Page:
Doxepin is a medication that is used primarily to treat depression, anxiety disorders, chronic hives, and specific sleep disorders. It was developed in the 1960s and was approved for medical use in the United States in 1969—now more than 2 million yearly prescriptions are doled out. Doxepin is what’s referred to as a tricyclic antidepressant, which describes the manner in which it works compared to other similar drugs.
In short, depression is caused by chemical imbalances in the brain, resulting in abnormal neural communication. Doxepin, as with all tricyclic antidepressants, works by preventing the reabsorption of neurotransmitters serotonin and norepinephrine. When you have a surplus of either of these, you may experience anxiety, but if you suffer from a deficit, you can experience depression symptoms. Tricyclic antidepressants prevent the reabsorption (commonly called “reuptake”) of both neurotransmitters, allowing them to be freely available in the synaptic cleft, helping with depression. It’s a careful balance between two fragile states.
While technically an antidepressant, doxepin is also often used to treat insomnia.
Insomnia and Doxepin
Insomnia is a sleep disorder characterized by the inability to either fall asleep easily or stay asleep through the night, resulting in non-restorative sleep. Different types of insomnia include sleep onset insomnia (which keeps you from falling asleep quickly), acute insomnia (short term), maintenance insomnia (affecting ability to stay asleep), and more. In other words, if you’re often up past your bedtime or before your alarm and you wake up feeling that lack of sleep, you might want to see a sleep specialist to determine whether or not you suffer from this common sleep disorder.
Each night’s lack of sleep feels like it compounds on the last one, resulting in a long-term feeling of frustration and tiredness. Ugh. Take this simple insomnia test; if you’re up all night or slogging through the day, you clearly need to change something about how you approach sleep. If you’re prone to bouts of insomnia, you probably already know it, and you’re part of the 3 million insomniacs who suffer each year in the US.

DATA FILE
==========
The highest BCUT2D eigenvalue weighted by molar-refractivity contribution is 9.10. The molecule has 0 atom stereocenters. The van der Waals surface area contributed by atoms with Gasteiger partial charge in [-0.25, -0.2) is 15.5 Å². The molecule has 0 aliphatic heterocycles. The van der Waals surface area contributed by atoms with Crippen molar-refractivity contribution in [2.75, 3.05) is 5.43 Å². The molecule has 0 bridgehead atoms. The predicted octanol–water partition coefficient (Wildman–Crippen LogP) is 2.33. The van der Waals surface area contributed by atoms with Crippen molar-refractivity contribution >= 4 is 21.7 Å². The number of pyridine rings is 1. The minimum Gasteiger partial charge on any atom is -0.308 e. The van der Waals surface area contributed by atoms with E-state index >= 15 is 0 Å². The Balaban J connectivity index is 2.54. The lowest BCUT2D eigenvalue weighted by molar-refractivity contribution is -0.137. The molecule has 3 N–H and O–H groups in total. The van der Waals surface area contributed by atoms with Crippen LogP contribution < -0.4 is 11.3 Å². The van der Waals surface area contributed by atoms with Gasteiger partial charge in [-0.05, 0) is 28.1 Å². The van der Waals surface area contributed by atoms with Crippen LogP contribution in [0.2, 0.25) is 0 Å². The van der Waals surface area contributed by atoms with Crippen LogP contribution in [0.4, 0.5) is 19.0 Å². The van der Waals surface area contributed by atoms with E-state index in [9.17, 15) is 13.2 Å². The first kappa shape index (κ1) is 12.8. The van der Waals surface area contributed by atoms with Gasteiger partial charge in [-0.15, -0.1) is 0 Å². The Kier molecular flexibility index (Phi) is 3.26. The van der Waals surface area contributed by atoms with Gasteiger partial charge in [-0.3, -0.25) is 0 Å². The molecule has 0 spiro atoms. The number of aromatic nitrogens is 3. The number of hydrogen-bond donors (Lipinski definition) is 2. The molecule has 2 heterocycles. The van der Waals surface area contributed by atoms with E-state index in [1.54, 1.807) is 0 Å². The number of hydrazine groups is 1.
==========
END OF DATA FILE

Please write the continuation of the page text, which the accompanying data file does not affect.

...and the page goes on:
But there’s hope!
Doxepin is an available insomnia treatment. Let’s get technical to understand how it works, as best we can: Histamine is the key neurotransmitter for arousal, which is synthesized in the hypothalamus, driving you to feel like being awake. Got that? By way of deduction, we can (correctly) assume that inhibiting the release of histamine would allow you to not feel excess “wakefulness” and therefore be able to fall asleep or stay asleep, like you’d normally hope for (and should experience). Doxepin, while having been primarily developed as an antidepressant, happens to have the highest binding capacity to histamine receptors of all antidepressants. Even more so than traditional antihistamines! Because of this, taking a low dose of doxepin blocks your H1 (histamine) receptors, allowing you to fight back against insomnia (and other sleep disorders), both long and short term.
Doxepin became a USDA-approved drug for insomnia in 2010.
Doxepin’s Benefits Lack Traditional Medication Problems
In 2013, Jigar Katwala and a team of researchers at All Saints University published a study on the use of doxepin for insomnia and found several interesting benefits that make it a great choice for fighting against the endless sleeplessness of the disorder.